For me the biggest hassle in recording was just getting the complex riffs nice and tight in the rhythm guitar recording sessions. However, writing the EP was a long process, a lot of writing a section, and listening to it a million times to see how the transitions flow. Hopefully the songs feel coherent and like they flow smoothly despite the erratic time signatures at times.

How do you go about channeling inspiration into writing?

Everything starts with either an idea in my head, a general concept or something like that, or I write a riff of some kind. Once I can take that riff, and add something that comes after it, that’s when inspiration takes over and things start getting fun. That said it takes a lot of time, and I have a mass grave of guitar riffs that will never see the light of day.

It’s kind of like I’m sitting in a storage unit full of TNT, and I’m trying to light a wet match. Sure I look like an idiot and I have no idea what I’m doing, but just you wait!

MC

Tell me about your guitar rig you use for recording Diagoras material.

All the gear heads are going to be very disappointed. I plugged my Ibanez Iron Label into a Radial DI box and my Presonus Audiobox interface, directly into my laptop. Then I sent it to Hannes Grossmann, one of my favorite songwriters of all time, who was the mix engineer on the Enigma EP. I don’t trust myself with tone, because I never thought about it so much. So I told Hannes to reamp it, and trusted his ears to do the work better than mine would!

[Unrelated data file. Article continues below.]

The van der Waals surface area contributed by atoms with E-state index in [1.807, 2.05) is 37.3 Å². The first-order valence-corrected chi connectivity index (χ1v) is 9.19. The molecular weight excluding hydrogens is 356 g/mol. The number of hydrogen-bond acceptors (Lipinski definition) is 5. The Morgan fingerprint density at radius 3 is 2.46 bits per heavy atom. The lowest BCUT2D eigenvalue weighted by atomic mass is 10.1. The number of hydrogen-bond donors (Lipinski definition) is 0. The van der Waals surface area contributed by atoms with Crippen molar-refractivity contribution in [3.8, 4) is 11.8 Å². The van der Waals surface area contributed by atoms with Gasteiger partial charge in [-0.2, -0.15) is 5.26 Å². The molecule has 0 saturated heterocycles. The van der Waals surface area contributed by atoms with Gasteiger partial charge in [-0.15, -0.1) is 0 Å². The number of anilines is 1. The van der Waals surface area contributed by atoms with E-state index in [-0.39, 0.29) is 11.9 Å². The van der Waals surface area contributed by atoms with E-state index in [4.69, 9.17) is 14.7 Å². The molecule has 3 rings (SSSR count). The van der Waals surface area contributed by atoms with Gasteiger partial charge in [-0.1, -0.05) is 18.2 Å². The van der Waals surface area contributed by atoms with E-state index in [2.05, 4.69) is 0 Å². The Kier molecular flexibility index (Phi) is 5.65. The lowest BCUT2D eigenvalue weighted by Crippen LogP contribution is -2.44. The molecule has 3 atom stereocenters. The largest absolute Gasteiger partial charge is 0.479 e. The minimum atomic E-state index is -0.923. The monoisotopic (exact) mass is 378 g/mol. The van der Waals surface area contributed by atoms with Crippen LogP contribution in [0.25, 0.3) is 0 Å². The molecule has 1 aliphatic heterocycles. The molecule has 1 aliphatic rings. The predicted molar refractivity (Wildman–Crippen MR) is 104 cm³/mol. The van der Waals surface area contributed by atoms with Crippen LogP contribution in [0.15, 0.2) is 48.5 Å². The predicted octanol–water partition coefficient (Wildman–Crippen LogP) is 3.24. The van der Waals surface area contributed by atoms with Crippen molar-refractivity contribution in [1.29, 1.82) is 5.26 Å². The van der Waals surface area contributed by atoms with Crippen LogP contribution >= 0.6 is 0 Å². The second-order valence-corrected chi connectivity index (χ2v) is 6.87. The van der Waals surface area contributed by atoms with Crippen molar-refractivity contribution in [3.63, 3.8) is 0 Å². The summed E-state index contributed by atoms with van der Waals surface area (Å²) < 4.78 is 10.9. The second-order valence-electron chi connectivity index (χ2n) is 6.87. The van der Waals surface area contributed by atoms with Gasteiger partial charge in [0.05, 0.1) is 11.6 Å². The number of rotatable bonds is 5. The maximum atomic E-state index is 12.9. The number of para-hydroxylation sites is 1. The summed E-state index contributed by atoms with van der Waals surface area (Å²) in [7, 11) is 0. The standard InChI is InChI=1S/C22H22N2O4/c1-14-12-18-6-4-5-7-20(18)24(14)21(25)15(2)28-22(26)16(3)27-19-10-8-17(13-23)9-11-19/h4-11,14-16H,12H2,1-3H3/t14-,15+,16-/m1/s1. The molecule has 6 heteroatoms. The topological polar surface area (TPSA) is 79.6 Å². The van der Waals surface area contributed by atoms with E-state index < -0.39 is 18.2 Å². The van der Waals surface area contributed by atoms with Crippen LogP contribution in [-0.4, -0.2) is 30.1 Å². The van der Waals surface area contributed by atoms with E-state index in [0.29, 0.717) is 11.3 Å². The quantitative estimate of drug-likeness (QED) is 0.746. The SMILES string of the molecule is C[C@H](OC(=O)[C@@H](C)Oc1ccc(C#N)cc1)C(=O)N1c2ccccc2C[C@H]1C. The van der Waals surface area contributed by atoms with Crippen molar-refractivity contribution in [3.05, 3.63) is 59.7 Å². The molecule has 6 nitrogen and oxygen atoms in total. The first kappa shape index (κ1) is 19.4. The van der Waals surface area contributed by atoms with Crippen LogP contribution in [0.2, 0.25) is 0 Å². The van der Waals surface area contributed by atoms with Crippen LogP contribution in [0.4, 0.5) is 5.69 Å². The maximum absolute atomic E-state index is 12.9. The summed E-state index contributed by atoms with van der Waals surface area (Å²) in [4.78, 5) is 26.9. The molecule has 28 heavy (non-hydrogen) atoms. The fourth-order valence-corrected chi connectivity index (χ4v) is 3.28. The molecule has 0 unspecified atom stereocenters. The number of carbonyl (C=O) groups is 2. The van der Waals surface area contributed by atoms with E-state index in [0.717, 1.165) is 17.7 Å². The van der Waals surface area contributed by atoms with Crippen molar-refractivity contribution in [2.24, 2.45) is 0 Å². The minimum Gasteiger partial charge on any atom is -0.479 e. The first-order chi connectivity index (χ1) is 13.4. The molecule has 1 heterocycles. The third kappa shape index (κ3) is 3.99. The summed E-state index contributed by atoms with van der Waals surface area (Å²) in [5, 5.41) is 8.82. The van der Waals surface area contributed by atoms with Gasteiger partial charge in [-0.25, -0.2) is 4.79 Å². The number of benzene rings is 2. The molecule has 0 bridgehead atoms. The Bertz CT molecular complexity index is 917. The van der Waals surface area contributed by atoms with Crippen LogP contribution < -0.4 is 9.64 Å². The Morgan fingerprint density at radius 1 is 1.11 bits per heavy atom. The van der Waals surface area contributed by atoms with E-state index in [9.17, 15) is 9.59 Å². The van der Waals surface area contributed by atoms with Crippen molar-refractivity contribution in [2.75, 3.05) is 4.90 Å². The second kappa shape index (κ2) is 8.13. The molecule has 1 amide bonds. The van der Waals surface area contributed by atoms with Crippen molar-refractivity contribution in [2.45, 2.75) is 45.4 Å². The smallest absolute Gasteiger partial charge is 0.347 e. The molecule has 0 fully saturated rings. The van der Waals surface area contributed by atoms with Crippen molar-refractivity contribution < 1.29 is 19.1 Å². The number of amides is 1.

What are your five favorite pieces of gear in 2019, and why?

Audient iD14, small interface that works really well, has great converters in it despite the low price, and it looks really nice sitting on your desk to be honest.

Schecter Omen Extreme 7 I guess is what we’ll call it! Feels great, plays great, really reliable piece of gear that I love to play.

Nintendo Switch, it keeps me from having to talk to my drummer too much when I stay at his house. (kidding, love ya Simon)

Running out of ideas. I’m gonna say electricity, I mean if I couldn’t plug my amp in what’s the point right? Plus ya know, being able to read and see at night without lighting candles, really dope. I don’t know why more musicians don’t talk about electricity when they talk modern tech.

Last one has to be running water. Regardless of the fact that musicians rarely bathe, we are usually too poor to afford anything to drink other than tap water.

What other dragons are you looking forward to slaying?

If we mean figuratively, I’m writing skeletons of songs for the first Diagoras album now! Once we have those done, we’ll sit and work as a band on arranging and everyone will write their parts to go along with it and I’m really eager to see where it goes. Also I want to really expand my lead playing into new territory on the album, as always!

If we mean literal dragons, I’m sure Alduin will be back at some point, and I’m still no closer to learning the Dragonrend shout. So hopefully it’ll be a while before that happens. Thanks for reading everybody!

Buy Diagoras’ “Enigma” from Bandcamp, and follow the band on Facebook.